Another aspect of this situation is the development of correlation trading, via dispersion swaps or structures by which investors gain from a decorrelation. “What I find interesting is that hedge funds are not the only ones looking at it, some institutional investors are too,” Lemoine said.
Commodity variance and volatility swaps are increasingly trading in the interdealer market. About 10 dealers are now trading these instruments.
“We really want this market to develop,” de Santos said. “What it means is that it is cheaper to execute [structured commodity-linked products] because there is an interbank market for dealers to offload their risk,” he added.
The development of these markets is an indication that the commodities markets are catching up with the equity and credit structured products markets. Crude oil, natural gas, aluminium and copper are the most common underlying commodities in variance and volatility swaps currently.
Few investors trade commodity variance swaps and volatility swaps today, but some dealers expect hedge funds to start moving into these instruments in greater numbers later this quarter.
Commodity-triggered swaps (CTSs) are also coming of age. “Collateralised commodity obligations (CCOs) make money in sideways markets,” said Barclays Capital’s de Santos. Like Barclays, which in late 2004 started using CTS in its CCOs, ABN Amro, Deutsche Bank and JPMorgan recently signalled their intention to start offering structured products underpinned with CTS.
A CTS is a digital put option that has a trigger event based on commodity price levels. The instrument enables investors to leverage some of the most interesting aspects of the commodities markets, such as high volatility, robust macro-economic fundamentals and in some cases backwardated forward curves.
CTS have merit has a product, but the rise in contango in some commodities markets makes it less attractive, said Tim Owens, head of JPMorgan’s currency and commodity solutions group. “The value in the trade is driven because you are taking a view that commodity prices are not going to collapse, whereas forward curves have typically been downward sloping. But forward curves are not as backwardated as they have been, so the triggers on those swaps on the downside have less value,” he said. Nonetheless, as the volatility in many commodities markets is high, CTS are still a valuable product for certain commodities, he added.
“The value in the trade is driven because you are taking a view that commodity prices are not going to collapse, while forward curves are downward sloping. But forward curves are not as backwardated as they have been, so the triggers on those swaps on the downside have less value,” he said. As the volatility in the commodities markets is high, CTS are still a valuable product.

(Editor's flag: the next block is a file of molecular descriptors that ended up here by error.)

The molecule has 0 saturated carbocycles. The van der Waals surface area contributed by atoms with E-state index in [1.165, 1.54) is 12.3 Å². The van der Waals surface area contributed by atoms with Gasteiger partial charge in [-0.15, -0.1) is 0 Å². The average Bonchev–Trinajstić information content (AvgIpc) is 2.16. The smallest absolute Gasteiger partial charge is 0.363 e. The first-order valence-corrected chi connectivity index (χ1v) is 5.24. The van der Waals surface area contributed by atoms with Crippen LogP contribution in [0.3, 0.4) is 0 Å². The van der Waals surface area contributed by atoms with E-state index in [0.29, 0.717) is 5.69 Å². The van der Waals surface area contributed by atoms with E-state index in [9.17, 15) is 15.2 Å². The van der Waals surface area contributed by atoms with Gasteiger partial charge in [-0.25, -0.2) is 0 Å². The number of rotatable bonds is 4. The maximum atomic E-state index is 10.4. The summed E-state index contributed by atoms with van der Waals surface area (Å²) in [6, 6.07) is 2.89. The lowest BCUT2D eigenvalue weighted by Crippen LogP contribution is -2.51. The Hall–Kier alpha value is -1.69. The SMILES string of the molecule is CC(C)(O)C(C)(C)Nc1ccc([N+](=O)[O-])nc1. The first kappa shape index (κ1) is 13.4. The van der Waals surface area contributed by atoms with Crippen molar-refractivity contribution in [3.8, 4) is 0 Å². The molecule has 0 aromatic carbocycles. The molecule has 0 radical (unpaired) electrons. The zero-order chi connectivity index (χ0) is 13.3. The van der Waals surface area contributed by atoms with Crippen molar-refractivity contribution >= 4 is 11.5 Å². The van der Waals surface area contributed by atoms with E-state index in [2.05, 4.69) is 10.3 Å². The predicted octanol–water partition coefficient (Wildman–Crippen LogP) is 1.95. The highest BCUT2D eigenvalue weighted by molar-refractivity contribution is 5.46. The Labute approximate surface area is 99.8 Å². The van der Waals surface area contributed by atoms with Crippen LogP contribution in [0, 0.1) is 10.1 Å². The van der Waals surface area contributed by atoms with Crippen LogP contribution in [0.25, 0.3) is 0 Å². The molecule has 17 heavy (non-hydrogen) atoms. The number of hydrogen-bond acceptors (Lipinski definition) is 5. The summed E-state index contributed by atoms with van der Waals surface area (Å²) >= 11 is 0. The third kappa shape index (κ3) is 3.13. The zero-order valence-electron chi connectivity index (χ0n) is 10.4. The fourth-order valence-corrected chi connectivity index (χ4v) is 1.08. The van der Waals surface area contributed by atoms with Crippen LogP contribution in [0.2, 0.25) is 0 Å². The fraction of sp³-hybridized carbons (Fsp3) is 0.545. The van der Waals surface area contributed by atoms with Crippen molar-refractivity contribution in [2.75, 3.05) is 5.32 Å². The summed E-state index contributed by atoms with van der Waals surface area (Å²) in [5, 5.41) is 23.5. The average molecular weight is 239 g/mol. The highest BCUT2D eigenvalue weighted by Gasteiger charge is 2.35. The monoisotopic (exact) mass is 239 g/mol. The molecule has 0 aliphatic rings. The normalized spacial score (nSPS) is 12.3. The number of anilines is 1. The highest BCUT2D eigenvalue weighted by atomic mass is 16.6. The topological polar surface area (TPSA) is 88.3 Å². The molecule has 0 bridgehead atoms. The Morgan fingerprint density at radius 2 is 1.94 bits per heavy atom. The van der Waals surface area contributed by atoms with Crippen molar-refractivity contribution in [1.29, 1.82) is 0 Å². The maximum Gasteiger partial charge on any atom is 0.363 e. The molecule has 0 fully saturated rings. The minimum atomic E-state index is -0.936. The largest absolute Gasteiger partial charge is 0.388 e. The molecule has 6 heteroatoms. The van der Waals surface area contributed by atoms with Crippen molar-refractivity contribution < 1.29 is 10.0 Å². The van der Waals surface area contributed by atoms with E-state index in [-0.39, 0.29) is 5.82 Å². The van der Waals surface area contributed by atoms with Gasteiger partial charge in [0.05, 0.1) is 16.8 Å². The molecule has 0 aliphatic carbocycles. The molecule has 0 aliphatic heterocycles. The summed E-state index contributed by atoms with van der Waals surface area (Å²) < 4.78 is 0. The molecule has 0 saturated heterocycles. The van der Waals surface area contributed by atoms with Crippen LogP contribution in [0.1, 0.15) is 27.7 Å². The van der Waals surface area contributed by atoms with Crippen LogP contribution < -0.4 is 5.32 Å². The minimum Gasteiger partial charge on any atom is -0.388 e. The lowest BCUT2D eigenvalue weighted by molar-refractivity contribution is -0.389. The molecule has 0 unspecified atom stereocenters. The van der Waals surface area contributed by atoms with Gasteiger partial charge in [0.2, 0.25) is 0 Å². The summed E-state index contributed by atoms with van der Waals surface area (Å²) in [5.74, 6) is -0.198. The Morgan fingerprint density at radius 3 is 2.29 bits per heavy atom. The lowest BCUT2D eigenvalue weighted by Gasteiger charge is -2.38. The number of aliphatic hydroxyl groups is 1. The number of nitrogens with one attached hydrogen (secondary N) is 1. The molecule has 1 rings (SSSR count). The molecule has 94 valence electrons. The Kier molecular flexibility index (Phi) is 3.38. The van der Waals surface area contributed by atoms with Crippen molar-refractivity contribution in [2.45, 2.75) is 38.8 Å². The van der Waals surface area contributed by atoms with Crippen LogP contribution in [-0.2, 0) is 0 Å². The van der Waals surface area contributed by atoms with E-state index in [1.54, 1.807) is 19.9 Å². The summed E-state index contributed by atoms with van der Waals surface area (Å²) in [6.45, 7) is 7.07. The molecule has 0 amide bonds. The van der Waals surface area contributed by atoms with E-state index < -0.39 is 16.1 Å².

Barclays Capital in June closed Everest, the first managed CCO to debut since it launched the market’s first static CCO, Apollo, in late 2004.
The move from a static to a managed product was a logical step in the development of the CCO. An increasing number of investors are looking for portfolio diversification and CCOs offer investors commodity risk in a format that they understand, Barclays Capital said when Everest closed.
Despite the sharp rises in commodity prices during the past few years, 48% of the 22 attendees at Barclays Capital’s commodities conference in February said that they view portfolio diversification as the most attractive aspect of investing in commodities. Most of those surveyed were institutional investors, a group that tends to be skewed towards long-term investments and use of indexed investments.
Answers to the issues arising from the crippling effect that energy is having on commodities indices are what investors who are signing up for next February’s conference are seeking, de Santos said, noting that his firm is now in the process of organising next year’s event.
In Europe, UCITS 3 is changing the ballgame for institutional investors seeking commodity investments. The full force of this change is not expected to be felt until at least next year.
The mutual fund directive, which took hold a year ago, will lead to more semi-active structured products wrapped into UCITS fund form, dealers say. Under UCITS 3 commodities can be included in mutual funds sold in Europe.
“The theme here is more growth and a broadening out of the institutional investor market,” Owens said.
Ultimately, commodity-based UCITS funds are expected to lead to a levelling off in the currently booming business in the commodity-linked structured note market, which has been exploding in tandem with the eye-popping increases in commodity prices in recent years.
“The big question in the commodity structured products market is: ‘What happens if everyone turns bearish on commodities in 2007-2008?’” said BNPP’s Lemoine.